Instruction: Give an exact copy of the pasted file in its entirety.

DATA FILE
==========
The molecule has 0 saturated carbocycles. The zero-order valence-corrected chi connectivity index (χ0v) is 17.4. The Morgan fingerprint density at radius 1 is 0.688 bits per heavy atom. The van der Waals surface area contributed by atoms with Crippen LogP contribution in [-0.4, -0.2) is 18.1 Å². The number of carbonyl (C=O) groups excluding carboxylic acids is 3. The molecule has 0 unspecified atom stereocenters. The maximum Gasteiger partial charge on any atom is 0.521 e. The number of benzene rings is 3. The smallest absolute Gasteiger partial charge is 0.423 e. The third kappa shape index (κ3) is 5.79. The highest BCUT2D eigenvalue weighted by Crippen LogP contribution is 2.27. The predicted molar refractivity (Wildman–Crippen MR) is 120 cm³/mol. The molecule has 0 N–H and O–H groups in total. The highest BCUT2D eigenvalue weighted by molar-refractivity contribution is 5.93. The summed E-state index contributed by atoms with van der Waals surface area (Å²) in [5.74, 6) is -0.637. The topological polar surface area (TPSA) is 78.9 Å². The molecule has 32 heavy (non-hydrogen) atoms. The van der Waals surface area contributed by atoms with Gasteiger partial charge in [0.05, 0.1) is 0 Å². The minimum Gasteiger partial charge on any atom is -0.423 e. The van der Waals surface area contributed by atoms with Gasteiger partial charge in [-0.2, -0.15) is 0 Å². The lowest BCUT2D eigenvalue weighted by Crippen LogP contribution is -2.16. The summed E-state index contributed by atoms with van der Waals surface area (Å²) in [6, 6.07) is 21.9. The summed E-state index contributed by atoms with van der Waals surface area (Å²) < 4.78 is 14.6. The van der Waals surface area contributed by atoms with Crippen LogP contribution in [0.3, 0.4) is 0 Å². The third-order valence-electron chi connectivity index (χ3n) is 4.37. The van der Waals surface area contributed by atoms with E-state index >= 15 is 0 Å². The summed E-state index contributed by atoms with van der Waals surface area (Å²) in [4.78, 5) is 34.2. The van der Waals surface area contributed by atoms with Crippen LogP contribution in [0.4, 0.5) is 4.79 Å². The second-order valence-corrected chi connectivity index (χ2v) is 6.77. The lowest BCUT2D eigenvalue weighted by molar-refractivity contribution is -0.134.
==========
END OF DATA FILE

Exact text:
The molecule has 0 saturated carbocycles. The zero-order valence-corrected chi connectivity index (χ0v) is 17.4. The Morgan fingerprint density at radius 1 is 0.688 bits per heavy atom. The van der Waals surface area contributed by atoms with Crippen LogP contribution in [-0.4, -0.2) is 18.1 Å². The number of carbonyl (C=O) groups excluding carboxylic acids is 3. The molecule has 0 unspecified atom stereocenters. The maximum Gasteiger partial charge on any atom is 0.521 e. The number of benzene rings is 3. The smallest absolute Gasteiger partial charge is 0.423 e. The third kappa shape index (κ3) is 5.79. The highest BCUT2D eigenvalue weighted by Crippen LogP contribution is 2.27. The predicted molar refractivity (Wildman–Crippen MR) is 120 cm³/mol. The molecule has 0 N–H and O–H groups in total. The highest BCUT2D eigenvalue weighted by molar-refractivity contribution is 5.93. The summed E-state index contributed by atoms with van der Waals surface area (Å²) in [5.74, 6) is -0.637. The topological polar surface area (TPSA) is 78.9 Å². The molecule has 32 heavy (non-hydrogen) atoms. The van der Waals surface area contributed by atoms with Gasteiger partial charge in [0.05, 0.1) is 0 Å². The minimum Gasteiger partial charge on any atom is -0.423 e. The van der Waals surface area contributed by atoms with Gasteiger partial charge in [-0.2, -0.15) is 0 Å². The lowest BCUT2D eigenvalue weighted by Crippen LogP contribution is -2.16. The summed E-state index contributed by atoms with van der Waals surface area (Å²) in [6, 6.07) is 21.9. The summed E-state index contributed by atoms with van der Waals surface area (Å²) < 4.78 is 14.6. The van der Waals surface area contributed by atoms with Crippen LogP contribution in [0.3, 0.4) is 0 Å². The third-order valence-electron chi connectivity index (χ3n) is 4.37. The van der Waals surface area contributed by atoms with E-state index >= 15 is 0 Å². The summed E-state index contributed by atoms with van der Waals surface area (Å²) in [4.78, 5) is 34.2. The van der Waals surface area contributed by atoms with Crippen LogP contribution in [0.4, 0.5) is 4.79 Å². The second-order valence-corrected chi connectivity index (χ2v) is 6.77. The lowest BCUT2D eigenvalue weighted by molar-refractivity contribution is -0.134.